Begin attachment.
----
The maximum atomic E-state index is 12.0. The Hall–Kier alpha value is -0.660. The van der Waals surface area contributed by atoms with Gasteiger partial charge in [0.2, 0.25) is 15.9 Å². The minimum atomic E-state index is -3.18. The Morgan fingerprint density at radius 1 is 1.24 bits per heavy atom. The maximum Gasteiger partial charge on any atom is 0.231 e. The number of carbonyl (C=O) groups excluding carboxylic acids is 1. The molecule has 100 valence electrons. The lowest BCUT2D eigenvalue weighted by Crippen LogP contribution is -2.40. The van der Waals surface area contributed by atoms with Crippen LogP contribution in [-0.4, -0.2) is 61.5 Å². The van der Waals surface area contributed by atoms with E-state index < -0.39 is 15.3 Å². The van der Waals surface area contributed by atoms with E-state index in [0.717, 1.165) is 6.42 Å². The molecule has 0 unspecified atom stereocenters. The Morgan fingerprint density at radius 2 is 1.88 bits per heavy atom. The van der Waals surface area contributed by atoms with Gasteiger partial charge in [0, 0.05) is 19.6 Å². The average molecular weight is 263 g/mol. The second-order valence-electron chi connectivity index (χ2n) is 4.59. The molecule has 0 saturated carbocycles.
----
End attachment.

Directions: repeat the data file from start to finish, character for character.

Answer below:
The maximum atomic E-state index is 12.0. The Hall–Kier alpha value is -0.660. The van der Waals surface area contributed by atoms with Gasteiger partial charge in [0.2, 0.25) is 15.9 Å². The minimum atomic E-state index is -3.18. The Morgan fingerprint density at radius 1 is 1.24 bits per heavy atom. The maximum Gasteiger partial charge on any atom is 0.231 e. The number of carbonyl (C=O) groups excluding carboxylic acids is 1. The molecule has 100 valence electrons. The lowest BCUT2D eigenvalue weighted by Crippen LogP contribution is -2.40. The van der Waals surface area contributed by atoms with Crippen LogP contribution in [-0.4, -0.2) is 61.5 Å². The van der Waals surface area contributed by atoms with E-state index < -0.39 is 15.3 Å². The van der Waals surface area contributed by atoms with E-state index in [0.717, 1.165) is 6.42 Å². The molecule has 0 unspecified atom stereocenters. The Morgan fingerprint density at radius 2 is 1.88 bits per heavy atom. The van der Waals surface area contributed by atoms with Gasteiger partial charge in [0, 0.05) is 19.6 Å². The average molecular weight is 263 g/mol. The second-order valence-electron chi connectivity index (χ2n) is 4.59. The molecule has 0 saturated carbocycles.